Dungeons & Dragons had one of its best years ever in 2018, and the popular tabletop RPG is looking to build on that momentum in the coming year.
While 2018 isn't technically over yet, Wizards of the Coast has already indicated that Dungeons & Dragons has experienced another record breaking year. With a surprise campaign setting, a dive into "digital first" publications, and an ambitious and expansive two-part adventure, the game's developers had an incredibly busy and successful year.
We don't know what's next for Dungeons & Dragons, but we do have a modest list of wishes on what we'd like to see next for the popular game. With 5th Edition now entering its fifth year of existence, we're hoping that a few popular classes and settings get added in the coming year. Here's our hopes for the next year of D&D:
Eberron, the noir-infused magic steampunk world introduced in 2001, came back to Dungeons & Dragons earlier this year. Wayfinder's Guide to Eberron re-tooled Dragonmarks, Warforged, and other aspects of Eberron for Fifth Edition play, but Eberron is still missing one key component - the Artificer Class.
The Artificer was a new class added to Dungeons & Dragons when Eberron first came out and is tooled around the construction of magic items. D&D released a playtest version of the Artificer class back in 2017, but it wasn't part of Wayfinder's Guide when the first edition of the book was digitally released. Designers have promised that the Artificer class is still being worked on, so let's hope that we get an "official" release of the new class sometime in 2019.
Another popular subset of skills still missing from Dungeons & Dragons are psionic abilities for player characters. Certain monsters like the illithid or githyanki have innate psionic abilities, but we still don't have an equivalent for players to use unless they create a gith character of some kind.
We know via the Mike Mearls Happy Fun Hour that Mearls (one of the leading minds behind D&D's Fifth Edition) is working on psionic rules, so it seems that they’re somewhere in the D&D pipeline. Not only would psionics open up the possibility of the Mystic class, it's also a core part of at least one setting that hasn't appeared in Fifth Edition. That leads us into the next slide....
At this point, it's basically a running joke among the D&D community about how much fans want to see more campaign settings. Fans will look at any comment by the D&D team as "confirmation" that the Spelljammer setting (a high fantasy setting set in space) is coming soon. Perhaps the biggest tease was the introduction of a functional Spelljammer helm in this year's Dungeon of the Mad Mage so it seems inevitable that we'll be seeing some sort of new Spelljammer content soon.
After Spelljammer, we here at ComicBook.com most often see requests for new Dark Sun material. Dark Sun is post-apocalyptic D&D, where arcane magic is innately harmful and most players use weapons made of something than metal.
Either of these new campaign settings would be great for Fifth Edition play and would really add new options for players tired of playing in standard fantasy-based worlds.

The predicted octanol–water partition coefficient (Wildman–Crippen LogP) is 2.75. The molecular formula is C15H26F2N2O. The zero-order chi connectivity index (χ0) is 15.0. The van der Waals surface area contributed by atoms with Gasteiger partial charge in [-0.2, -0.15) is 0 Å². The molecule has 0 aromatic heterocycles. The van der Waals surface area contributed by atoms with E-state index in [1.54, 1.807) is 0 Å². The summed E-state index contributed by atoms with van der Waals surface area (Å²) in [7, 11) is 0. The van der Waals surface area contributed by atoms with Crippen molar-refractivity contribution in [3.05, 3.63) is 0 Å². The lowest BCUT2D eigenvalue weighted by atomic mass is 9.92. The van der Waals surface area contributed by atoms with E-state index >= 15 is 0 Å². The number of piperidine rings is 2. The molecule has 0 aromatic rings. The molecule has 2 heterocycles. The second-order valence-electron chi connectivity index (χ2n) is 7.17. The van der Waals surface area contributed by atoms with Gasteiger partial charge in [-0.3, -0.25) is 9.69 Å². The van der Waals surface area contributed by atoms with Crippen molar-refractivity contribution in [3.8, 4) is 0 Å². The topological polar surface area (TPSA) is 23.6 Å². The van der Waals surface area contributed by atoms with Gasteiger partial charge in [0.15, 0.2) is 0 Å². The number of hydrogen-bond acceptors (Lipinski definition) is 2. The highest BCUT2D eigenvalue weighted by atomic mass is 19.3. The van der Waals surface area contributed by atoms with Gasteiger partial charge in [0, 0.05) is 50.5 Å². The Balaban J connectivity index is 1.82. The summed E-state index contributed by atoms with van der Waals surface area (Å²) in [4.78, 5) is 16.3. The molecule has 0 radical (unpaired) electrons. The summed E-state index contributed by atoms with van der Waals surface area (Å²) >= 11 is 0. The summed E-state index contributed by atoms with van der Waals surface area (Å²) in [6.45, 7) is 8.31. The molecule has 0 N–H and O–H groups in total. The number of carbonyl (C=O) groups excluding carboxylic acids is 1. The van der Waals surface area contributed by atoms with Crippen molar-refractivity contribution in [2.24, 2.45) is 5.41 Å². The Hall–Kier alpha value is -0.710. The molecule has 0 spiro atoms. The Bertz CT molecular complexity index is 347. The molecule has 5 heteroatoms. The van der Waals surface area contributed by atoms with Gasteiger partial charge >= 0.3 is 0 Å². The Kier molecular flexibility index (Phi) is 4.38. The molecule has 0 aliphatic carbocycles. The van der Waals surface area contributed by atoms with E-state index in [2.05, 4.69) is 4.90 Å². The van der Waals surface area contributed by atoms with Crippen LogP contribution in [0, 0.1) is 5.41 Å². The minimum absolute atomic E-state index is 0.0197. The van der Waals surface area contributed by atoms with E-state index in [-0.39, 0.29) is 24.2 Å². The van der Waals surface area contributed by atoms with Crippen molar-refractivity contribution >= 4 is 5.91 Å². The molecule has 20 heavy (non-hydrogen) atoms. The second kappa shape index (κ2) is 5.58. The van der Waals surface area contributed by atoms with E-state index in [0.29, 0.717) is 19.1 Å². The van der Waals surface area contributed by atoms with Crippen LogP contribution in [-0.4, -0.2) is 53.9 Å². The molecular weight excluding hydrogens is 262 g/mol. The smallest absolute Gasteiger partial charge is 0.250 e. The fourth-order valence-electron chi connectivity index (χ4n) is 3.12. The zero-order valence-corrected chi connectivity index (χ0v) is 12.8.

Since Fifth Edition came out in 2014, most of the game's content has focused on the Forgotten Realms, the popular campaign setting created by Ed Greenwood that features some of the game's most popular characters. Xanathar, Volo, Elminster, Waterdeep, Chult, and other famous D&D characters all exist within the Forgotten Realms, so it makes sense that it's the focus of so much of the game's official content.
We love the Forgotten Realms as much as the next D&D fan, but we feel that it's become too synonymous with the D&D brand in recent years. Since 2014, only Curse of Strahd (an adventure that doubled as a campaign setting of sorts for Ravenloft) and Tales of the Yawning Portal (which featured a series of mini-adventures mostly set in Greyhawk) have been set outside of the Forgotten Realms.
Although I don't think that D&D will ever stop focusing on the Forgotten Realms, but it might be time for adventures that exist outside of that campaign setting. The official D&D adventures provide a dual purpose - they give DMs a pre-made adventure to run and they inspire DMs who want to build their own campaigns. Setting an adventure outside of the Forgotten Realms (even if it's using the new Ravnica setting!) would show off some of D&D's versatility for newer players.
Because Dungeons & Dragons only releases a few new publications a year, fans are usually desperate for new content. And because only one of the books is typically a rule book of some kind, it often feels like years pass before we get more magic items and spells to strive for when building characters.
Of course, every adventure contains at least a few new items for players to find, but they haven't really been collated into one publication. Outside of D&D Beyond, there's not an official equipment manual or magic item resource that collects everything in one spot for players and DMs to use.
Personally, I'm hoping that the 2019 rule book focuses on magic items and spells. Give us a guide to magic that collects all of the spells and items in one place and gives players a bunch of new ones to drool over.
Since we started covering D&D earlier this year, the most impressive part of the game is the community that's built around it. The D&D team does a fantastic job of cultivating an inclusive and open atmosphere for all players, and they've really made a push in showing that the game really is for everyone.
I love the D&D community, and I hope it continues to grow in 2019. D&D is a fantastic creative outlet in so many ways and I want to see the community continue to embrace every part of it. Here's to more showcases of D&D cosplay, beautiful art, fantastic storytelling, and whatever other things D&D inspires players to do next year!